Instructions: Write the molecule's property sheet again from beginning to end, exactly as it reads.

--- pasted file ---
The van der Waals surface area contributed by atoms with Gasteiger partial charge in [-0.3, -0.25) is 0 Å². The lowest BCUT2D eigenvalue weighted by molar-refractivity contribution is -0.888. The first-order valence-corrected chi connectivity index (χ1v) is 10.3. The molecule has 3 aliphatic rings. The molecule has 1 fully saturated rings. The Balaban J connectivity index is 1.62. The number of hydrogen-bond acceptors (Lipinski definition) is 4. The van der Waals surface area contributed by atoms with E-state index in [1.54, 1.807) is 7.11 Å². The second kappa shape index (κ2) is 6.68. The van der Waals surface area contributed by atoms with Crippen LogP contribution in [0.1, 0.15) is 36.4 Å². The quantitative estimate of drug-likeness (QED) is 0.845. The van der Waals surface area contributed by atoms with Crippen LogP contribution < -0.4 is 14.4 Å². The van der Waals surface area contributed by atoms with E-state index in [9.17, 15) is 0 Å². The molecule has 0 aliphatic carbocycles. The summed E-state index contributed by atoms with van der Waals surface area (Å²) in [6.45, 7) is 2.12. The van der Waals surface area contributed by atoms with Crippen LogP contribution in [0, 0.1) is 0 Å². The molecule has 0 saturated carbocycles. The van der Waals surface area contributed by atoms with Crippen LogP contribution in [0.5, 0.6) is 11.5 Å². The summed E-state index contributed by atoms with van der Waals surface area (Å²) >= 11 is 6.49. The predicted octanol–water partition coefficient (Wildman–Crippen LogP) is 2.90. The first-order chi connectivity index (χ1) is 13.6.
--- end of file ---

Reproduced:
The van der Waals surface area contributed by atoms with Gasteiger partial charge in [-0.3, -0.25) is 0 Å². The lowest BCUT2D eigenvalue weighted by molar-refractivity contribution is -0.888. The first-order valence-corrected chi connectivity index (χ1v) is 10.3. The molecule has 3 aliphatic rings. The molecule has 1 fully saturated rings. The Balaban J connectivity index is 1.62. The number of hydrogen-bond acceptors (Lipinski definition) is 4. The van der Waals surface area contributed by atoms with E-state index in [1.54, 1.807) is 7.11 Å². The second kappa shape index (κ2) is 6.68. The van der Waals surface area contributed by atoms with Crippen LogP contribution in [0.1, 0.15) is 36.4 Å². The quantitative estimate of drug-likeness (QED) is 0.845. The van der Waals surface area contributed by atoms with Crippen LogP contribution < -0.4 is 14.4 Å². The van der Waals surface area contributed by atoms with E-state index in [9.17, 15) is 0 Å². The molecule has 0 aliphatic carbocycles. The summed E-state index contributed by atoms with van der Waals surface area (Å²) in [6.45, 7) is 2.12. The van der Waals surface area contributed by atoms with Crippen LogP contribution in [0, 0.1) is 0 Å². The molecule has 0 saturated carbocycles. The van der Waals surface area contributed by atoms with Crippen LogP contribution in [0.5, 0.6) is 11.5 Å². The summed E-state index contributed by atoms with van der Waals surface area (Å²) >= 11 is 6.49. The predicted octanol–water partition coefficient (Wildman–Crippen LogP) is 2.90. The first-order chi connectivity index (χ1) is 13.6.